The Washington Post has a fascinating story this morning revealing that African-American students in Washington-area public schools are suspended or expelled two to five times more frequently than white students.

As is often the case with the Post, the reporting is rich but the bias is obvious. It is interesting that, at least in my opinion, the ideas lurking behind the reporting are ones that are ultimately harmful to African-American children.

Here is the lead to the story by reporter Donna St. George:

Across the Washington area, black students are suspended and expelled two to five times as often as white students, creating disparities in discipline that experts say reflect a growing national problem.

But couldn't the “disparities” result more from differences in the conduct of the children than in the way discipline is applied? Ms. St. George seems not have even considered this possibility.

I submit that, if there is a “national problem”—and there is—it is not that school officials are mean to minority kids but that all too many minority kids come from single-parent households. It is more difficult for one put-upon parent (usually the mother) to instill good habits than it is for two parents.

Ms. St. George acknowledges that frequently these children come from single-parent families:

Experts say disparities appear to have complex causes. A disproportionate number of black students live below the poverty line or with a single parent, factors that affect disciplinary patterns.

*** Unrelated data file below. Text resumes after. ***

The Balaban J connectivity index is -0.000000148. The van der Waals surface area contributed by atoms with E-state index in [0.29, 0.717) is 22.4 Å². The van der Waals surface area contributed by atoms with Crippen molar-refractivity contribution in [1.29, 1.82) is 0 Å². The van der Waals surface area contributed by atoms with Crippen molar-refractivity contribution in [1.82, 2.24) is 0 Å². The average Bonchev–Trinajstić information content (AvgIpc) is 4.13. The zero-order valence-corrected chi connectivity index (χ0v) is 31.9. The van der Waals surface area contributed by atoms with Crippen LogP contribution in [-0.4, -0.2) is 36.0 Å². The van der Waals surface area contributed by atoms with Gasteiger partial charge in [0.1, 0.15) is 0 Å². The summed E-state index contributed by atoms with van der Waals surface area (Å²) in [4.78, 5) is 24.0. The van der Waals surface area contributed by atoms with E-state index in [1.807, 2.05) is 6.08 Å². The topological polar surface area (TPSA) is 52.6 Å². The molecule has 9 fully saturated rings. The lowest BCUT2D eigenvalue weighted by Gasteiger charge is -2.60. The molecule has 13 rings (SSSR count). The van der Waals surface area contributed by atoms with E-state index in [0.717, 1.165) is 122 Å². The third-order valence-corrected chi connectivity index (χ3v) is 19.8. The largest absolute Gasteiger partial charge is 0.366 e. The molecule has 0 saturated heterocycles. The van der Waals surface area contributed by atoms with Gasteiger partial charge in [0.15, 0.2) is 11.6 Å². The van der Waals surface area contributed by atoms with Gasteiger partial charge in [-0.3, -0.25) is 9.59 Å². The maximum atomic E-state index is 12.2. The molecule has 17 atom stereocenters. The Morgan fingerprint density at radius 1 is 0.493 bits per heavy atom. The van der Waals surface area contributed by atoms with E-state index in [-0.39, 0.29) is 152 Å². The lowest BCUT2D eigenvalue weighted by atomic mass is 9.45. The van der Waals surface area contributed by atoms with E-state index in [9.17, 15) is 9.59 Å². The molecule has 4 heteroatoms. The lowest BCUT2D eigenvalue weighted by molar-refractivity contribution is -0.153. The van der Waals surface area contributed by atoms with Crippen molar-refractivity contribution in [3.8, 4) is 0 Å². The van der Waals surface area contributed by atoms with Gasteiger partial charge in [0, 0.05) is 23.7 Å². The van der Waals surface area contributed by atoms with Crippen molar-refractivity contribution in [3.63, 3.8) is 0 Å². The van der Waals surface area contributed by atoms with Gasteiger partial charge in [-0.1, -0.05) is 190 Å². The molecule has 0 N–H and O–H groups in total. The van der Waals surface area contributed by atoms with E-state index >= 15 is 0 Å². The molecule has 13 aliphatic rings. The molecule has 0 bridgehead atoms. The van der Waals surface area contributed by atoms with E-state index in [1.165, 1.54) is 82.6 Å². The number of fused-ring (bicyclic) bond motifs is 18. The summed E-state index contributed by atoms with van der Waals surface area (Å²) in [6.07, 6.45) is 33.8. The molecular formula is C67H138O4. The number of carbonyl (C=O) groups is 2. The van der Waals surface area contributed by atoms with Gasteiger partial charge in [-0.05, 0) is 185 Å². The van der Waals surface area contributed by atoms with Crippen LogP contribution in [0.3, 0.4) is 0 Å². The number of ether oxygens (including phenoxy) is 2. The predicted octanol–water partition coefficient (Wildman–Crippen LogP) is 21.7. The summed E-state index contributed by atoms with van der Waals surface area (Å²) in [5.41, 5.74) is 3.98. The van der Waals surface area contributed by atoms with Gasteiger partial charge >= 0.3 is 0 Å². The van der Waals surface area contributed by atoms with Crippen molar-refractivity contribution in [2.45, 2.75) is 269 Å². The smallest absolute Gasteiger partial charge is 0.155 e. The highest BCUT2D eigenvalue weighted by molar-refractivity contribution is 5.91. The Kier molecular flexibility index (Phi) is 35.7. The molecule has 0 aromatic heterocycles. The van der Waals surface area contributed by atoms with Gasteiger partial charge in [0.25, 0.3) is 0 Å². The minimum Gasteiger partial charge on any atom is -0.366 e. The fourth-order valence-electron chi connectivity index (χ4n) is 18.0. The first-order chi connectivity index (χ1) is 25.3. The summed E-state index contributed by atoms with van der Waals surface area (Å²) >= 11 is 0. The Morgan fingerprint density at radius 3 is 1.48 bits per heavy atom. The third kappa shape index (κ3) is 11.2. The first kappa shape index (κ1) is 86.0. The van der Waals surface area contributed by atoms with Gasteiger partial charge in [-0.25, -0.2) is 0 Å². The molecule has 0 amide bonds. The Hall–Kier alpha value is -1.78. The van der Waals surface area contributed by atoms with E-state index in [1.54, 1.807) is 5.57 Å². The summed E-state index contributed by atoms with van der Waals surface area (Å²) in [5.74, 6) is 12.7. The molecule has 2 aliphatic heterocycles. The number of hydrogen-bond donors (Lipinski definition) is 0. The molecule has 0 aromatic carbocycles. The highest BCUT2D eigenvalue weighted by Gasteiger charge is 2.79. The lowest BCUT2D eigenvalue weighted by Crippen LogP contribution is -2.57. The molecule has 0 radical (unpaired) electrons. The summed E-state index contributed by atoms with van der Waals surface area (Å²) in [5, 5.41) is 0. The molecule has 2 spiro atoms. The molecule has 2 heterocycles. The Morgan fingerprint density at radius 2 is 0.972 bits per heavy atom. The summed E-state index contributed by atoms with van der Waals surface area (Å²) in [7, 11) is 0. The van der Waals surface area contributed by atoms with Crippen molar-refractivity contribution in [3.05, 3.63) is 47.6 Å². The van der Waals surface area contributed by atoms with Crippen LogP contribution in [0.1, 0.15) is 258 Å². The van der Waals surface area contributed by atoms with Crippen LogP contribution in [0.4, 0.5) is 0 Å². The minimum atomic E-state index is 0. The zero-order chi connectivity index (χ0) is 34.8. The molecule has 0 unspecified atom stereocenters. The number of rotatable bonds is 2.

But she can’t bring herself to rule out discrimination as the prime motivating factor behind the high proportion of disciplinary actions directed at minority kids:

[E]xperts say those factors do not fully explain racial differences in suspensions. Other contributing factors could include unintended bias, unequal access to highly effective teachers and differences in school leadership styles.

Ms. St. George seems to see the problem almost as one of statistics. I am almost tempted to ask her if it could be solved simply by suspending more non-minority students.

But in St. George's view school officials are likely to pick on black students: 

In Maryland and Virginia, as in many other places, one of the most common causes of student suspensions are what many call “soft” — or discretionary — infractions: disrespect, defiance, insubordination, disruption and foul language….

While I am thoroughly delighted to know that children can still be suspended for foul language, I must argue that these “discretionary” offenses aren’t really that discretionary.

Disrespect, defiance, insubordination, disruption and foul language are easy to spot and students guilty of such offenses deserve to be punished, regardless of their race. But for Ms. St. George sending a student home for foul language is likely racially-motivated:

In that research, African American students were more likely to be suspended for discretionary offenses and less likely than whites to be suspended for severe violations, such as selling drugs or bringing a gun to school.

What this really says—screams—is that the minority students who are suspended are likely to come from homes that lack discipline. 

St. George reports that schools are trying to bring the suspension disparity under control by developing “cultural sensitivities” or relying on committees rather than the decisions of individual teachers in making suspensions.

The cultural sensitivity we really need to develop is one that says every child deserves a stable, two-family household that can prepare him for school and life.

The focus should be on how to promote such families, not on how to bring school suspensions into some sort of statistical racial parity.